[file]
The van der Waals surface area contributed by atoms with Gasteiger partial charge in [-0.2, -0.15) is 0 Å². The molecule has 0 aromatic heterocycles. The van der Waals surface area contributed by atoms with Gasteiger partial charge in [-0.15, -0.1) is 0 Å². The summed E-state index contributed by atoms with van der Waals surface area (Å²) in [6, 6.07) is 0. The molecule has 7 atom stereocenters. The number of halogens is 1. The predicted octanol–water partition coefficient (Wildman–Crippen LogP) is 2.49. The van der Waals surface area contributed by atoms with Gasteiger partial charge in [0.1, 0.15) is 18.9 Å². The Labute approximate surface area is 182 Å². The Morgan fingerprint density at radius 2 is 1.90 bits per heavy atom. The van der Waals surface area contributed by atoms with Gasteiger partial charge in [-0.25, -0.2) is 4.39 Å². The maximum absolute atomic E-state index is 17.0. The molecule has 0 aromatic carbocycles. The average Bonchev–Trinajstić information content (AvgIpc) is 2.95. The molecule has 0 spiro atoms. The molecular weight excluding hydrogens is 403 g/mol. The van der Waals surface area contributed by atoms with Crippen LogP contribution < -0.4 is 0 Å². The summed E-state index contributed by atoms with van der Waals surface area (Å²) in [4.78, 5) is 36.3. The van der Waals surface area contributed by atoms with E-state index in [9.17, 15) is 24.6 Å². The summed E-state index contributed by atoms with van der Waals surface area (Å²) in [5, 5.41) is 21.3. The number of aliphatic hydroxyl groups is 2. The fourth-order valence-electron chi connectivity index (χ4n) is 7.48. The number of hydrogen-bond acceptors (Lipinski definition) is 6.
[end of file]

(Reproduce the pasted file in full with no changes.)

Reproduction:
The van der Waals surface area contributed by atoms with Gasteiger partial charge in [-0.2, -0.15) is 0 Å². The molecule has 0 aromatic heterocycles. The van der Waals surface area contributed by atoms with Gasteiger partial charge in [-0.15, -0.1) is 0 Å². The summed E-state index contributed by atoms with van der Waals surface area (Å²) in [6, 6.07) is 0. The molecule has 7 atom stereocenters. The number of halogens is 1. The predicted octanol–water partition coefficient (Wildman–Crippen LogP) is 2.49. The van der Waals surface area contributed by atoms with Gasteiger partial charge in [0.1, 0.15) is 18.9 Å². The Labute approximate surface area is 182 Å². The Morgan fingerprint density at radius 2 is 1.90 bits per heavy atom. The van der Waals surface area contributed by atoms with Gasteiger partial charge in [-0.25, -0.2) is 4.39 Å². The maximum absolute atomic E-state index is 17.0. The molecule has 0 aromatic carbocycles. The average Bonchev–Trinajstić information content (AvgIpc) is 2.95. The molecule has 0 spiro atoms. The molecular weight excluding hydrogens is 403 g/mol. The van der Waals surface area contributed by atoms with Crippen LogP contribution < -0.4 is 0 Å². The summed E-state index contributed by atoms with van der Waals surface area (Å²) in [4.78, 5) is 36.3. The van der Waals surface area contributed by atoms with E-state index in [9.17, 15) is 24.6 Å². The summed E-state index contributed by atoms with van der Waals surface area (Å²) in [5, 5.41) is 21.3. The number of aliphatic hydroxyl groups is 2. The fourth-order valence-electron chi connectivity index (χ4n) is 7.48. The number of hydrogen-bond acceptors (Lipinski definition) is 6.